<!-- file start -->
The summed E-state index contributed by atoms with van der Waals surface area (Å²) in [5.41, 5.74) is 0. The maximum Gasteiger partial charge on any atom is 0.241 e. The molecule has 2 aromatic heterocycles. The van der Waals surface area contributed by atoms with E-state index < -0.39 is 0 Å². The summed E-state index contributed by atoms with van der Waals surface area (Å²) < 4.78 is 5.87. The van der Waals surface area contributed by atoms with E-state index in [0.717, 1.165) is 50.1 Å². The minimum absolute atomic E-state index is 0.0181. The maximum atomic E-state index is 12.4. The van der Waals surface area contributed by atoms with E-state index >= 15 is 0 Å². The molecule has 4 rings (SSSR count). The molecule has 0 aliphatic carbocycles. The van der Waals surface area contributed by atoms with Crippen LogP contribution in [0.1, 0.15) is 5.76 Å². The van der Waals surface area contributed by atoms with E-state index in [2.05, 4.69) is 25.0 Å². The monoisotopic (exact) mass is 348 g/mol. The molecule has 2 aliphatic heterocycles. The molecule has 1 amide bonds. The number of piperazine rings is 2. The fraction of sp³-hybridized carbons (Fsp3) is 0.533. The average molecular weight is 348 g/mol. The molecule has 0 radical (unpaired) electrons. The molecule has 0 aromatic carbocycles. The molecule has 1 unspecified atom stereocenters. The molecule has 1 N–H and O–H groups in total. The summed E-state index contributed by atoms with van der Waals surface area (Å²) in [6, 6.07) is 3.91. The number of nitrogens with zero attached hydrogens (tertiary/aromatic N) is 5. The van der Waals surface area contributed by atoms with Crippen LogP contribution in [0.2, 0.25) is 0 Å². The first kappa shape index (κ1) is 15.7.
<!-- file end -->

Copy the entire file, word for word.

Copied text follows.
The summed E-state index contributed by atoms with van der Waals surface area (Å²) in [5.41, 5.74) is 0. The maximum Gasteiger partial charge on any atom is 0.241 e. The molecule has 2 aromatic heterocycles. The van der Waals surface area contributed by atoms with E-state index < -0.39 is 0 Å². The summed E-state index contributed by atoms with van der Waals surface area (Å²) < 4.78 is 5.87. The van der Waals surface area contributed by atoms with E-state index in [0.717, 1.165) is 50.1 Å². The minimum absolute atomic E-state index is 0.0181. The maximum atomic E-state index is 12.4. The van der Waals surface area contributed by atoms with E-state index >= 15 is 0 Å². The molecule has 4 rings (SSSR count). The molecule has 0 aliphatic carbocycles. The van der Waals surface area contributed by atoms with Crippen LogP contribution in [0.1, 0.15) is 5.76 Å². The van der Waals surface area contributed by atoms with E-state index in [2.05, 4.69) is 25.0 Å². The monoisotopic (exact) mass is 348 g/mol. The molecule has 2 aliphatic heterocycles. The molecule has 1 amide bonds. The number of piperazine rings is 2. The fraction of sp³-hybridized carbons (Fsp3) is 0.533. The average molecular weight is 348 g/mol. The molecule has 0 radical (unpaired) electrons. The molecule has 0 aromatic carbocycles. The molecule has 1 unspecified atom stereocenters. The molecule has 1 N–H and O–H groups in total. The summed E-state index contributed by atoms with van der Waals surface area (Å²) in [6, 6.07) is 3.91. The number of nitrogens with zero attached hydrogens (tertiary/aromatic N) is 5. The van der Waals surface area contributed by atoms with Crippen LogP contribution in [0.2, 0.25) is 0 Å². The first kappa shape index (κ1) is 15.7.